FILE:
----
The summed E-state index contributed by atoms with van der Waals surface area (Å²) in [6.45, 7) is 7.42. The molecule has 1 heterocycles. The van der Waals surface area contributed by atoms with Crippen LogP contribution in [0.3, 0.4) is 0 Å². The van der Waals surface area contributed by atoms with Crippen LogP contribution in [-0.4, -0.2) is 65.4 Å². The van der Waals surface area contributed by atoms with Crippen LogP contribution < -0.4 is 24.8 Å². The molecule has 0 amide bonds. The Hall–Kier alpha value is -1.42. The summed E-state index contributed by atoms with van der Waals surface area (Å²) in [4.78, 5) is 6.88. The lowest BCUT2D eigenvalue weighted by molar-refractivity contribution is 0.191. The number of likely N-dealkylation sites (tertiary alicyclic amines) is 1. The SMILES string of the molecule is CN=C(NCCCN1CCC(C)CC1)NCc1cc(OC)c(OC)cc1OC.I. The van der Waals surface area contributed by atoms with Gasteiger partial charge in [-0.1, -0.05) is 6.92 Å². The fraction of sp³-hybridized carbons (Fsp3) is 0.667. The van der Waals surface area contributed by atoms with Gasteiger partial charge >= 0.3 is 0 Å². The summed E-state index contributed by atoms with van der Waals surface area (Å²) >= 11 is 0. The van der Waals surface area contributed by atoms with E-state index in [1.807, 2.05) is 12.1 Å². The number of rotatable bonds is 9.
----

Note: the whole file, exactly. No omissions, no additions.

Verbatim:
The summed E-state index contributed by atoms with van der Waals surface area (Å²) in [6.45, 7) is 7.42. The molecule has 1 heterocycles. The van der Waals surface area contributed by atoms with Crippen LogP contribution in [0.3, 0.4) is 0 Å². The van der Waals surface area contributed by atoms with Crippen LogP contribution in [-0.4, -0.2) is 65.4 Å². The van der Waals surface area contributed by atoms with Crippen LogP contribution < -0.4 is 24.8 Å². The molecule has 0 amide bonds. The Hall–Kier alpha value is -1.42. The summed E-state index contributed by atoms with van der Waals surface area (Å²) in [4.78, 5) is 6.88. The lowest BCUT2D eigenvalue weighted by molar-refractivity contribution is 0.191. The number of likely N-dealkylation sites (tertiary alicyclic amines) is 1. The SMILES string of the molecule is CN=C(NCCCN1CCC(C)CC1)NCc1cc(OC)c(OC)cc1OC.I. The van der Waals surface area contributed by atoms with Gasteiger partial charge in [-0.1, -0.05) is 6.92 Å². The fraction of sp³-hybridized carbons (Fsp3) is 0.667. The van der Waals surface area contributed by atoms with Gasteiger partial charge >= 0.3 is 0 Å². The summed E-state index contributed by atoms with van der Waals surface area (Å²) >= 11 is 0. The van der Waals surface area contributed by atoms with E-state index in [1.807, 2.05) is 12.1 Å². The number of rotatable bonds is 9.